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Lightweight offers its first frame

Published August 28, 2013
Wheelmaker-to-the-stars enters the frame market, with a few surprises.

ARGENBÜHL, Germany (BRAIN) — At the Eurobike Demo Day here Tuesday, fans of Lightweight were thrilled to see the wheelmaker's first real foray into the frameset market. And fans, competitors and observers were mildly surprised at exactly how the company is executing its frame project.

First, for those not totally familiar with Lightweight, a few facts about its wheels:

  1. They are extremely light and aerodynamic. Some sets weigh 930 grams per pair, and feature deep section rim profiles and tensioned flat carbon spokes, assembled in a process that the company keeps largely under wraps. Lightweight's lightest wheels are arguably in a weight category of their own.
  2. They are extremely expensive. Wheels retail from $4,500 to $7,300 a pair. Again — Lightweight wheels are in price category of their own.
  3. They are extremely coveted. Even Tour de France winners (some now dethroned) and world champions have been known to pay for Lightweight wheels and used them in special events in place of wheels they were paid to ride.

Unlike Lightweight wheels, the Urgestalt's price is competitive with some other high-end frames, and a bargain compared to one notable competitor.

Two more factoids: Lightweight's parent company is Carbon Sports, which in turn is part of a larger company that produces carbon fiber aerospace devices. And Lightweight just happens to be based in Freidrichshafen, less than a kilometer from the convention center that hosts this week's Eurobike expo. The bike division employes about 50 and all its wheels are made there.

Now that you are up to speed on Lightweight's wheels, a few points about the company's new frame, called the Urgestalt.

  1. It will be coveted. It shares the same clear-coated black carbon finish and understated graphics as the company's wheels. It looks light, fast and expensive. European dealers were lining up Tuesday to test ride the small handful of bikes available.
  2. It is superlight — but not quite in a category of its own, weight-wise. A size 54 frame weighs 790 grams. An uncut fork weighs 318 grams. That's extremely light, but there are other frames and framesets on the market — from Scott Sports, Guru, Cervelo and others — just as lighter or lighter. Of course the frame, fork and seatpost (combined weight 1,340 grams) matched with Lightweight's wheels can easily produce a bike weighing as little as 5.9 kilos (13 pounds). And the wheels and frame look great together.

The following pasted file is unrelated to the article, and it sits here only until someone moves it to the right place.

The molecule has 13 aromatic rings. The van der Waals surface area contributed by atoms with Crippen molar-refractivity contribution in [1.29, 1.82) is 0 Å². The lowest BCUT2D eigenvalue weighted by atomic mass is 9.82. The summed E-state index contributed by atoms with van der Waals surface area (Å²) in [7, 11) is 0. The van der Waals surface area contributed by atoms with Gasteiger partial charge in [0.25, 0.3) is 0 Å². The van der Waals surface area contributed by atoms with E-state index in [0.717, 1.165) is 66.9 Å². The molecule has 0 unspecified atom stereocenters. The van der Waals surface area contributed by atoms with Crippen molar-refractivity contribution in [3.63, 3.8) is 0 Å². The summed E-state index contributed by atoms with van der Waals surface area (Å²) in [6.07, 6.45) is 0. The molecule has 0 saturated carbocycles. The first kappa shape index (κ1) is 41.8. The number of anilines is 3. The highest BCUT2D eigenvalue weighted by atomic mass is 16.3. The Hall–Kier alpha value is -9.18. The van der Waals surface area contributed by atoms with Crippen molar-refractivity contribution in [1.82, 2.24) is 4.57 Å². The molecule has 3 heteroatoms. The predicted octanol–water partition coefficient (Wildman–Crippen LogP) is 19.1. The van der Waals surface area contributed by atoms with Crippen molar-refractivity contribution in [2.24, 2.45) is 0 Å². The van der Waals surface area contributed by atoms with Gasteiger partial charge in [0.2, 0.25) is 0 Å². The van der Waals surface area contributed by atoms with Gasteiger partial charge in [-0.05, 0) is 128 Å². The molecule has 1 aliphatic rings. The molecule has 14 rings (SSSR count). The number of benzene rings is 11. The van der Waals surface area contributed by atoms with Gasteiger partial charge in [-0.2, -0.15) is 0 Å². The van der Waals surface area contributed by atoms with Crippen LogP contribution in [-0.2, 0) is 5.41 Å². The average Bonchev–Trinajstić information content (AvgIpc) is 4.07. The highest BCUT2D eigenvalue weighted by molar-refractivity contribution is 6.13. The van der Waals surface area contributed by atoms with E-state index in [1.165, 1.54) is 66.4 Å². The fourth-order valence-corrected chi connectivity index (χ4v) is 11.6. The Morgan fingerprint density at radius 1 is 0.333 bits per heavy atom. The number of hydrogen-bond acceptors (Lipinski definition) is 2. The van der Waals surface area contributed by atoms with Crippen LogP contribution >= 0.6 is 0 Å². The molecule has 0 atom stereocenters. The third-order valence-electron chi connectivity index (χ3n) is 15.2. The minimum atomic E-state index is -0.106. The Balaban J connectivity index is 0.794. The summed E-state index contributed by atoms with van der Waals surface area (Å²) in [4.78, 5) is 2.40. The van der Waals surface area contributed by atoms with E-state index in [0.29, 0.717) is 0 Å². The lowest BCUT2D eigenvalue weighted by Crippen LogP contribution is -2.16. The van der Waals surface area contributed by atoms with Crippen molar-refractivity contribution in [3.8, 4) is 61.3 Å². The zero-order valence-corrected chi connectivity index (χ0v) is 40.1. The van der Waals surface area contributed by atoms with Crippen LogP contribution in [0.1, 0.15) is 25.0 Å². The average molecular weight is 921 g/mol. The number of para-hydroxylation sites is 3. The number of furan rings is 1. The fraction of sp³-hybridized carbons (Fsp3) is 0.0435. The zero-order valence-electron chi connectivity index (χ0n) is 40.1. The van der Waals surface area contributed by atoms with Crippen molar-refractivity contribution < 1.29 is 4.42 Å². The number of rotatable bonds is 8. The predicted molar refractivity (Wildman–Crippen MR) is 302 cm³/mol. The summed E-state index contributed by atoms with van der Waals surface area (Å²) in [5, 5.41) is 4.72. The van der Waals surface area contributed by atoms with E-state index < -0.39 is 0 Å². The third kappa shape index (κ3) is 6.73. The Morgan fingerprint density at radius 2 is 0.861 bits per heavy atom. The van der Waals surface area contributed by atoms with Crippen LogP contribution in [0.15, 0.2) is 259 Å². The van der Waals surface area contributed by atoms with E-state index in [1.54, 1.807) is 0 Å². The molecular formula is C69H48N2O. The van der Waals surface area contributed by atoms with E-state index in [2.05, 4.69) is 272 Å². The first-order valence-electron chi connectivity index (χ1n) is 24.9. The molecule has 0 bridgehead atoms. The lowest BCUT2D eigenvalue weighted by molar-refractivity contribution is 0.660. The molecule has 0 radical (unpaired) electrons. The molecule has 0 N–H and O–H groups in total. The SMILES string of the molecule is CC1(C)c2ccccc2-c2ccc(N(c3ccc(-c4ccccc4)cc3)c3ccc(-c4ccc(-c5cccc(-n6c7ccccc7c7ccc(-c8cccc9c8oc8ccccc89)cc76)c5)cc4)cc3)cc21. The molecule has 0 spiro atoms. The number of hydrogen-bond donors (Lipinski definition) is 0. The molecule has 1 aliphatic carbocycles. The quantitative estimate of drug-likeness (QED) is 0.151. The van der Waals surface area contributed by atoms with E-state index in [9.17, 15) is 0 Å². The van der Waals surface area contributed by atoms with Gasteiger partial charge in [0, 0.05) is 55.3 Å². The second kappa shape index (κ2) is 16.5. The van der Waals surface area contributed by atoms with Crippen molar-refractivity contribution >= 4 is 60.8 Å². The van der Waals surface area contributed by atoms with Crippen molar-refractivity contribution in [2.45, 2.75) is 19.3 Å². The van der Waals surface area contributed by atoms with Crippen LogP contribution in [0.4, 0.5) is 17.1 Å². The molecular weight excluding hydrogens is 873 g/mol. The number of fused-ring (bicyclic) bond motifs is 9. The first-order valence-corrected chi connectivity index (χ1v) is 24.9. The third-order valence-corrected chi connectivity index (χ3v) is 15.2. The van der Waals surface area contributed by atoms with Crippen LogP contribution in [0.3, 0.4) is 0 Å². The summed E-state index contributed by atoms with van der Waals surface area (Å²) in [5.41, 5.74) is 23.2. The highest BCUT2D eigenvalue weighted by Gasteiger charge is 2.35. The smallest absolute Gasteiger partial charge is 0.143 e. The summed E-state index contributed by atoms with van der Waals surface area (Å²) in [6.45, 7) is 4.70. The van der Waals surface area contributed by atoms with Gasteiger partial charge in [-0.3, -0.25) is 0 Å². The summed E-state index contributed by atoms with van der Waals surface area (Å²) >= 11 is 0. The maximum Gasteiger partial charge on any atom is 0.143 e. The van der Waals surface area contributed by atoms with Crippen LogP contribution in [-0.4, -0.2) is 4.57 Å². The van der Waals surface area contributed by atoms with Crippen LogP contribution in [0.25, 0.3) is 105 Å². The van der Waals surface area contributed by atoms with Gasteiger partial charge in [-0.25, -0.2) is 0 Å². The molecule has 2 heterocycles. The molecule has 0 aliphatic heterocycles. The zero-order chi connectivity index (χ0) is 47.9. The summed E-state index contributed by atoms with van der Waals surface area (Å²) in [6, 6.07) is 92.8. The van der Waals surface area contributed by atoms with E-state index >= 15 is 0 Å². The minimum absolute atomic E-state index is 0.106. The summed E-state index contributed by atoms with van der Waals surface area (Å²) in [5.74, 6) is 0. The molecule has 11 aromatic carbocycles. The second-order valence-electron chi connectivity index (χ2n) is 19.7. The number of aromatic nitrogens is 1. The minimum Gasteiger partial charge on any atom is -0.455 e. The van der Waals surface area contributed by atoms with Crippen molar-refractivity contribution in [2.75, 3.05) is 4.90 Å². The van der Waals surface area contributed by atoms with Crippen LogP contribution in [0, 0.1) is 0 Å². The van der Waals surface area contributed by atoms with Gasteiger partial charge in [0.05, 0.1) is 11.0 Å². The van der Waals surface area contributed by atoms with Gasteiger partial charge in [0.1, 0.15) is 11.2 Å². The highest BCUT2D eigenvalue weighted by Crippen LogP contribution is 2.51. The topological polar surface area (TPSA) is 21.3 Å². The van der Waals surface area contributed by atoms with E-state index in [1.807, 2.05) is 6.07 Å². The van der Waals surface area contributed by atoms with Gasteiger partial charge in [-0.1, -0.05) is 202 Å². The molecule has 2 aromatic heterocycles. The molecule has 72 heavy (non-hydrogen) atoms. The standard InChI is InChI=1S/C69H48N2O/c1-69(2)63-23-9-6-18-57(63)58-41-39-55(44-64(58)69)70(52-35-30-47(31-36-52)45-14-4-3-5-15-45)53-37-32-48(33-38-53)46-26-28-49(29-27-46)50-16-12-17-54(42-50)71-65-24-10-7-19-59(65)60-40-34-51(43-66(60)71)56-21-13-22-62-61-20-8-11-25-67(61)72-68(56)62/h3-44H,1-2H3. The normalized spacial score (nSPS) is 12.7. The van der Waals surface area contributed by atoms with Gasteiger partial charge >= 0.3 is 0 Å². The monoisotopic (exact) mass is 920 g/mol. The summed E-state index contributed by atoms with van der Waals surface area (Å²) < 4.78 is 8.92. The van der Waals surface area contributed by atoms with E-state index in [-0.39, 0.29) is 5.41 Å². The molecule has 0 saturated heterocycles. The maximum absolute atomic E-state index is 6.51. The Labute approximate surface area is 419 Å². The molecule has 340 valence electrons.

3. It's expensive — but unlike Lightweight wheels, the Urgestalt's price is competitive with some other high-end frames, and a bargain compared to one notable competitor. The frame, fork and seatpost will retail for about $6,699. That's in the neighborhood of custom frames from Calfee, Serotta and Pegoretti, for example and significantly less than the $10,000 Cervelo Rca, a 670-gram limited edition Cervelo made in California.
  4. Most surprising: the Urgestalt is made in Asia (a company spokesman declined to say which country).

Make no mistake — the Urgestalt's specs, price and region of origin are only surprising when viewed in relation to Lightweight's uncompromising wheel program. It is a lust-worthy frameset that is likely to be well received at the highest end of the road bike market.

An Urgestalt gets a test ride. BRAIN photo.

But the frame had some competitors and former competitors scratching their heads at the Demo on Tuesday. Why is Lightweight making the frame in Asia, they asked. And why is the frame's weight, price and specs not as stratospheric as its wheels?

Company spokesman Frank Jeniche said that if Lightweight had made the frame in Germany, it would have cost $10,000-$12,000 and might still not be profitable. Going to Asia allowed Lightweight to take advantage of the frame building experience of its vendor there, combined with Carbon Sport's cutting edge experience with carbon fiber construction.

Each frameset is inspected thoroughly before leaving the Asian factory, with test and QC results recorded and matched with each frame. Then the frames are shipped to Friedrichshafen, where they are inspected again before being shipped to customers.

As for the weight, Jeniche said Lightweight has the technology to make a frame of less than 550 grams that would ride well and meet relevant standards, but would be impractical.

"The tubes would be so thin that if the bike fell over against something, or you put it in the back of your car without care, you could ruin it," he said.

Jeniche also pointed out that this is not Lightweight's first frame. The company showed a V-beam-style time trial/triathlon bike at the 2003 trade shows. But the industry was more interested in Lightweight's wheels, so the company waited to develop the frame. And in the meantime, the frame design was outlawed by the UCI, so Lightweight started from scratch when it began developing the Urgestalt three years ago.

The Urgestalt at Demo Day this week. BRAIN photo.
Topics associated with this article: Eurobike

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